CM . . . . Volume XVIII Number 40 . . . . June 15, 2012
While addressed directly to students, this 32 page flip booklet would be most useful for teachers planning reading encounters with their students. The flip book format, use of colour blocking, charts, white space and a detailed index assist readers in quickly finding desired information.A strength of this booklet is the repeated references to a “comprehensive sense of meaning” which is reflected in the excerpt above and in each of the seven strategies that are briefly explained through the use of definitions and examples from real texts. The student poem “Foreigner” is interpreted for meaning to illustrate the first strategy to focus and determine the meaning, the fourth strategy of interpreting the ending or final chunk of text, the fifth strategy of orally presenting a text, and the sixth strategy of transforming a print text to a video format. Each of these interpretations contains enough detail to guide and model students and novice teachers to develop their own interpretations. The shooting script is presented in a chart to show both the video camera shots and the audio for each shot. The appropriate film vocabulary is also modelled in the example.
Another strength is the choice of real world texts (song lyrics, ads, movies, comics) that students would encounter of their own free will, unlike the mandatory read of a teacher chosen class novel.
Strategy three, a brief but comprehensive and useful before, during and after list of reading strategies and related questions, ends with suggestions students could choose from to write in their reading logs.
Strategies two and seven focus on writing techniques and could benefit from a stronger link. After strategically using one poem to illustrate four strategies as mentioned above, these two related writing sections would be stronger if the “use cartoons to learn writing techniques” section provided examples of the same techniques that are highlighted in the second “focus on technique” section. For a booklet of this length, it is not expected that all possible techniques be included. Therefore, perhaps choosing 10 literary techniques to define in the glossary on page 7; using these same 10 on the following two pages that discuss techniques used in real literary texts; and finally choosing again from these 10 to illustrate techniques used in comics, would provide more focus, a deeper understanding of these 10 literary techniques, and a strong scaffold for students to explore more techniques on their own.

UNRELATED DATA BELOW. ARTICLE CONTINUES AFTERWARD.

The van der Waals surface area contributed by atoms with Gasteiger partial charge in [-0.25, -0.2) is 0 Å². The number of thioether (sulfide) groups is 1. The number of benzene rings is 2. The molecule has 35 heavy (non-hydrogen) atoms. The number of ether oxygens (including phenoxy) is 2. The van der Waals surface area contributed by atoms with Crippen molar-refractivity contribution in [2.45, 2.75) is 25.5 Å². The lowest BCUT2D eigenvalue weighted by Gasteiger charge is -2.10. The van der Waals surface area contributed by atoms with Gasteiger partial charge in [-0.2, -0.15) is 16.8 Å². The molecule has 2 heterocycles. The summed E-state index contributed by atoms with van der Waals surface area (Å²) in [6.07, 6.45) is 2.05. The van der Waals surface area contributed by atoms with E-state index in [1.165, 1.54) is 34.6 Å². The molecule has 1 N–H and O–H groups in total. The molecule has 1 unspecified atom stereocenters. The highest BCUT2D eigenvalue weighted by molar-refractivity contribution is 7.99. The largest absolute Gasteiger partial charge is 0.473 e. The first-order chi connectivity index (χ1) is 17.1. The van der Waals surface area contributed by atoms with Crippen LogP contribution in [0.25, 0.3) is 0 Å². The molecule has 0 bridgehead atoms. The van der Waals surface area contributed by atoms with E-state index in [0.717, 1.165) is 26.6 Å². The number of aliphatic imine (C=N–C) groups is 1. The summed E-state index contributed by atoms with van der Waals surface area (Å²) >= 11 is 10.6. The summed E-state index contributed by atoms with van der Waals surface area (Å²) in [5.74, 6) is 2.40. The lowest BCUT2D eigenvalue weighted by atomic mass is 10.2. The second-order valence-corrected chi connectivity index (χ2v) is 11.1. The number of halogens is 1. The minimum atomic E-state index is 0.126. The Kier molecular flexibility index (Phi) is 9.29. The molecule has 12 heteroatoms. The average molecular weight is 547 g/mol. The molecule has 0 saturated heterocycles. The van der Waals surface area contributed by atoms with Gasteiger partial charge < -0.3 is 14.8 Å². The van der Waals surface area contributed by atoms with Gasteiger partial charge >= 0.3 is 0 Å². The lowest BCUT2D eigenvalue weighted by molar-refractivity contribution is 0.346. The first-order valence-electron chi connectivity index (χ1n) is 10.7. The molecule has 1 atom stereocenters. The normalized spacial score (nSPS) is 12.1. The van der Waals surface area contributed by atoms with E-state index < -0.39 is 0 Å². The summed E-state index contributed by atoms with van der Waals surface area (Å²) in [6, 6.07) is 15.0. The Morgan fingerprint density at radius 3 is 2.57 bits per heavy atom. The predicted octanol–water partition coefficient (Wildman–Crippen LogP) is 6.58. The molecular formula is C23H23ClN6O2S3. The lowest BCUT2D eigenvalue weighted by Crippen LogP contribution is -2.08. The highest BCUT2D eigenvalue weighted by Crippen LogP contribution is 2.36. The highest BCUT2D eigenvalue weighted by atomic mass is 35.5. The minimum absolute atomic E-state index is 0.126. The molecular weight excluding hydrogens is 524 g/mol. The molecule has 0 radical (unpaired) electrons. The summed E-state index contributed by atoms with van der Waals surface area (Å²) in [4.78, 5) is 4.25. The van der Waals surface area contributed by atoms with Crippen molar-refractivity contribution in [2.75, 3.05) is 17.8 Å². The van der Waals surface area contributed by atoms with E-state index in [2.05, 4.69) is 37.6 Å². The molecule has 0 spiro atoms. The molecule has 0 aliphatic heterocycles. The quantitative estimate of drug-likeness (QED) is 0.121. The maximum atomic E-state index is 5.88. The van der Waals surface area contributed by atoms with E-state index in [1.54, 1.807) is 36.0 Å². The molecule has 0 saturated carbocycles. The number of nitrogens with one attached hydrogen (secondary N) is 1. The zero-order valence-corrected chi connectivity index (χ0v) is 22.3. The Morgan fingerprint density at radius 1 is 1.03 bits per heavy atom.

Another concern is the inaccuracy of the definition of “rhythm,” which Foster writes is “the speed at which a text, often a poem, is read” (p. 7). Speed of reading is the pace, while rhythm is the pattern of repetition of sounds to create a beat or flow. It is much more than speed, although one could say the song has a slow or fast rhythmic beat. Another suggested improvement is the definition of conflict. Foster defines conflict as “the problem a character must deal with; sometimes a physical obstacle, sometimes an internal problem” (p. 7). Lukins (A Critical Handbook of Children’s Literature. 5th ed. NY: HarperCollins. 1995) succinctly defines conflict as tension or opposition between forces in the plot, and identifies four types of conflict: within a character, and/or between characters, nature or society. This definition includes Foster’s external/internal component, but expands and defines the external in ways students can easily identify.
Reading in the Real World includes a page on supporting student readers, suggesting strategies which align with best practice in reading instruction. Many of the suggestions refer to collecting various exemplars of texts and interpretations which are important for modelling and conferring with students. Caution is needed with the suggested use of a timer, which may certainly encourage students to make effective use of the next 15 or 20 minutes of their reading time, but to have students also count up the number of pages they have read (p. 15) with no reference to adjusting their reading rate to match text difficulty might well promote bad teaching practice instead of the student’s effective use of class time.
Five black line masters could be used to assist students in tracking their use of reading strategies, to create their reading profile, list their top five text choices, and keep an independent reading record.
Graham Foster is the author of a companion Pembroke flip book Twelve Sides to Your Story, as well as many other language arts related books. He has worked as a language arts supervisor and conducts professional development workshops. His focus is on the practical aspects of language arts and this booklet provides many such examples.
Recommended with reservations.
Betty Klassen teaches in the Middle Years B. Ed. program at the Faculty of Education, the University of Manitoba, in Winnipeg, MB.
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